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Scared still

"Scared still" Continued...

Issue: "Homegrown terror," Dec. 5, 2009

Desmond Lachman, an economist and fellow at the American Enterprise Institute, called the administration's job creation claims "a joke." "They say the stimulus has created 650,000 jobs, but we've seen 3.5 million jobs lost in the past eight to nine months," said Lachman. "There seems to be a disconnect."

That disconnect extends to how the administration is addressing the problem, according to Tad DeHaven of the Cato Institute. DeHaven says that evolving government policy is creating "regime uncertainty" among employers trying to decide whether to expand or hire: "Businesses right now don't know what Washington is going to do next."

Employers watching Washington see several possibilities: healthcare reform that could raise their costs, climate change legislation that could raise energy costs, regulatory changes that could bring drastic revisions to hiring practices, and excessive spending that could bring tax increases and drain available capital. "All of this contributes to the unwillingness of those who would otherwise be hiring people or keeping people," said DeHaven. "It undermines their willingness to take risk."

Small business owners may be willing to take some risk, but the willingness remains small: The National Federation of Independent Business reported last month that 9 percent of small business owners planned to add workers over the next three months, but that 16 percent planned to cut positions. The Business Roundtable reported that in a survey of executives at large firms, just 13 percent planned to increase employment over the next six months. Some 40 percent planned to cut payrolls.

That's what Scharf is finding. With a background in management, strategic planning, and running small businesses, Scharf estimates that since last year, he's sent nearly 6,000 resumés to employers, including many cold calls to companies in the area. Since January, he estimates around 20 employers have called him. The number of face-to-face interviews: two.

One of those interviews looked promising. The manager of a drug testing company asked Scharf to complete a consulting project and was happy with the results. Scharf thought he had the job. But two weeks later, he says the employer told him he wasn't ready to hire anyone in the current economic climate: "He just got cold feet."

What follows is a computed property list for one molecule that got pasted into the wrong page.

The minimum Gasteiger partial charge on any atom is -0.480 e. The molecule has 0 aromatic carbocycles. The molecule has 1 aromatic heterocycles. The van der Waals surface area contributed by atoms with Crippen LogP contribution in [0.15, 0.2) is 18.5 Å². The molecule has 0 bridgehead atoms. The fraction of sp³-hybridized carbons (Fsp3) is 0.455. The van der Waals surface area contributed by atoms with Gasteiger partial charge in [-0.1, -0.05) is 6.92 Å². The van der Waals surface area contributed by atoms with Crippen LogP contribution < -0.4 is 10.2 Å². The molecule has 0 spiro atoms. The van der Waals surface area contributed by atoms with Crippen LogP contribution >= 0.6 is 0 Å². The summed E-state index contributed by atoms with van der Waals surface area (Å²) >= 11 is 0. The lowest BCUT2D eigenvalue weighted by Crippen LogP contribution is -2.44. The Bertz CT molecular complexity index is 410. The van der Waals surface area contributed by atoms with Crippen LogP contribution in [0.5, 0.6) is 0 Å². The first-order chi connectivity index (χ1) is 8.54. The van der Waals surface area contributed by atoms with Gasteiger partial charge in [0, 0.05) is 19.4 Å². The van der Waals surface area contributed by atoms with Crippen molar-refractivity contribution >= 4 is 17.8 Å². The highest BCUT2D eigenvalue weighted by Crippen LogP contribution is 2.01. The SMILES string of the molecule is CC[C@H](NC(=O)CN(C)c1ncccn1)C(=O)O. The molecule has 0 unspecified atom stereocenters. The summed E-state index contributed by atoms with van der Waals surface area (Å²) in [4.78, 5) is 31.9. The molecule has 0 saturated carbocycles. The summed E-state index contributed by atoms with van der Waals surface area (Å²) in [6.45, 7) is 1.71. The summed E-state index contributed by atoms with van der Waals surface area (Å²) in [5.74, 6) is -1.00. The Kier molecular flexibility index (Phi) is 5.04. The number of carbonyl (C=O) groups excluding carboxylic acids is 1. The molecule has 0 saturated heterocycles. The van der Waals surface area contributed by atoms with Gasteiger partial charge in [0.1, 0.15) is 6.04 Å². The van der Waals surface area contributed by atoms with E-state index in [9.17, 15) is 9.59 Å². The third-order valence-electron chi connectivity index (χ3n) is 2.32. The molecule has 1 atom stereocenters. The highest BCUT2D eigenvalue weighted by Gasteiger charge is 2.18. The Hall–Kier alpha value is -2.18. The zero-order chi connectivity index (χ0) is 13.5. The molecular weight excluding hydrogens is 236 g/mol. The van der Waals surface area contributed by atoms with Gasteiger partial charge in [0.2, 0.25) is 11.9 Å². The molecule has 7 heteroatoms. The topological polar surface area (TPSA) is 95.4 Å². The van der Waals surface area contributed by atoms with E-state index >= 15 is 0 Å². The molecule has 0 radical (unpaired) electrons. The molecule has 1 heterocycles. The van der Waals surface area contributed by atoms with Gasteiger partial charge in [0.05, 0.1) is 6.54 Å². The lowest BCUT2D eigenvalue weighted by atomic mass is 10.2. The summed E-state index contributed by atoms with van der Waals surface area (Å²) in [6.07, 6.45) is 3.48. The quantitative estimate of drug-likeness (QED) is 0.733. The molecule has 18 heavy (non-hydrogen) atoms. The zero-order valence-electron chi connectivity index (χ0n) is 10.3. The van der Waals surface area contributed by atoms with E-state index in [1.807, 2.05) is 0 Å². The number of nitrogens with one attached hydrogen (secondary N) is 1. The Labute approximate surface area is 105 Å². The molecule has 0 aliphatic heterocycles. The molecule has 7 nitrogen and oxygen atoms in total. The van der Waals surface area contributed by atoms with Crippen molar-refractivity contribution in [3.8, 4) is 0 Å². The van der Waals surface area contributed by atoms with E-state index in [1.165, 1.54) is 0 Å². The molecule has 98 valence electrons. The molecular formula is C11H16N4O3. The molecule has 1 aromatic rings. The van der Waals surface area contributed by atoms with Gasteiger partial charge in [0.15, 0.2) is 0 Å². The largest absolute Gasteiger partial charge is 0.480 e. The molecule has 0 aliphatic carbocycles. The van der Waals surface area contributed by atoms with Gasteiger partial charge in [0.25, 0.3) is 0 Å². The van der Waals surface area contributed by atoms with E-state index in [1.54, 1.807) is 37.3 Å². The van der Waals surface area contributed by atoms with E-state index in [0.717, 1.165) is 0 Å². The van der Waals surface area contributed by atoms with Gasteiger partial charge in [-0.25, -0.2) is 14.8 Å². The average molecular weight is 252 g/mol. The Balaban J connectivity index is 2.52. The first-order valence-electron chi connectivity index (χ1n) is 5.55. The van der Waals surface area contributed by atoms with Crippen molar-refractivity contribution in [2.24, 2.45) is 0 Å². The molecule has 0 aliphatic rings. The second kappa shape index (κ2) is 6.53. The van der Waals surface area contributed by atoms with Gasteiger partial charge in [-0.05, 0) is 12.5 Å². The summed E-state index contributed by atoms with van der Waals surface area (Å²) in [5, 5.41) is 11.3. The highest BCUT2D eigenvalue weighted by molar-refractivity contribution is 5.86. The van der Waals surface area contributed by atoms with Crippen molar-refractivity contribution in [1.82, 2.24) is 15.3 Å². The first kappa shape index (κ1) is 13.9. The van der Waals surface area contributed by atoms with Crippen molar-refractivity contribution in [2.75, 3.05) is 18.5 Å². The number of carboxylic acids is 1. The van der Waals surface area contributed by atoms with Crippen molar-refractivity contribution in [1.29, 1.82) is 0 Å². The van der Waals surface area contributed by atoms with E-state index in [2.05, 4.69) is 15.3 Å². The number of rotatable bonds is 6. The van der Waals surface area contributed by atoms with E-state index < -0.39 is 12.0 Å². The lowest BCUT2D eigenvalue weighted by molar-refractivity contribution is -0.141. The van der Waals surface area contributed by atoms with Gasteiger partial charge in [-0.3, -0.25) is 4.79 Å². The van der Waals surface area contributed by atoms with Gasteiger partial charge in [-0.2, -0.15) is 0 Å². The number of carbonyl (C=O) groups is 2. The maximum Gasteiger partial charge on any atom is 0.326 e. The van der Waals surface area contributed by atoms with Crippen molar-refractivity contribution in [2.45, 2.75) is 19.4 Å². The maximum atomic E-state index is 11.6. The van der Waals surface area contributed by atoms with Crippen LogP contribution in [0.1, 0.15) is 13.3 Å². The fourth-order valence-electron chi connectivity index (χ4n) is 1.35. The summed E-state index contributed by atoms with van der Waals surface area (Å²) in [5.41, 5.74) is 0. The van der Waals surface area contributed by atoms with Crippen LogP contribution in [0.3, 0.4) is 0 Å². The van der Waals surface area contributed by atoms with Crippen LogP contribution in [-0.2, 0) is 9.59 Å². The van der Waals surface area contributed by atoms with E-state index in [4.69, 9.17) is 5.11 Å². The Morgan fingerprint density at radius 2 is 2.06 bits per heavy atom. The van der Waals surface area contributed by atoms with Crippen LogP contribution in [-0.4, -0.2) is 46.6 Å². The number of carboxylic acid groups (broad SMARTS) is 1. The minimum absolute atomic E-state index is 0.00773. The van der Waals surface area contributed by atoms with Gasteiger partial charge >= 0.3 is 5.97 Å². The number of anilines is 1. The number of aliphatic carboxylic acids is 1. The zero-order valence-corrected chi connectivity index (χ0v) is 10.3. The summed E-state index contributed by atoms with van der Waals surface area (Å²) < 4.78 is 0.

While Scharf waits for employers to warm up, he isn't sitting still: Six days a week he sells cars at a local Ford dealership, hoping to bring in extra cash from commissions. He's thankful for the position, but a pile of debt from his collapsed company and two kids in college mean that Scharf needs a job that pays more.

For now, he's downsizing again: On a recent Saturday morning, Scharf and his wife unloaded a moving van at their new rental home, a smaller house that will cost $200 less a month. It's also closer to Mrs. Scharf's job: After nearly 20 years as a homeschooling, stay-at-home mom, she went back to work in June as an administrative assistant at a local Christian helps ministry. "I was scared to death," she says of going back to work after two decades. But she loves her new job and is grateful for the modest salary and benefits.

Gratitude is something that comes up often when the Scharfs talk about the last year. "We've all lost a lot of stuff, but Pam and I are so grateful for what we have," says Scharf. "Our emphasis isn't on things anymore, it's on relationships."

But Scharf is also honest about the difficulties of losing his business, his home, and the family's church and friends in Florida: "I've seen the worst of myself in these times, but I think that's growth." The couple says losing financial security has driven them to trust God more deeply and enjoy His blessing more fully. "Just like the Israelites, God has sustained us," says Scharf. "Our sandals aren't wearing out."

Jamie Dean
Jamie Dean

Jamie lives and works in North Carolina, where she covers the national political beat and other topics as news editor for WORLD. Follow Jamie on Twitter @deanworldmag.

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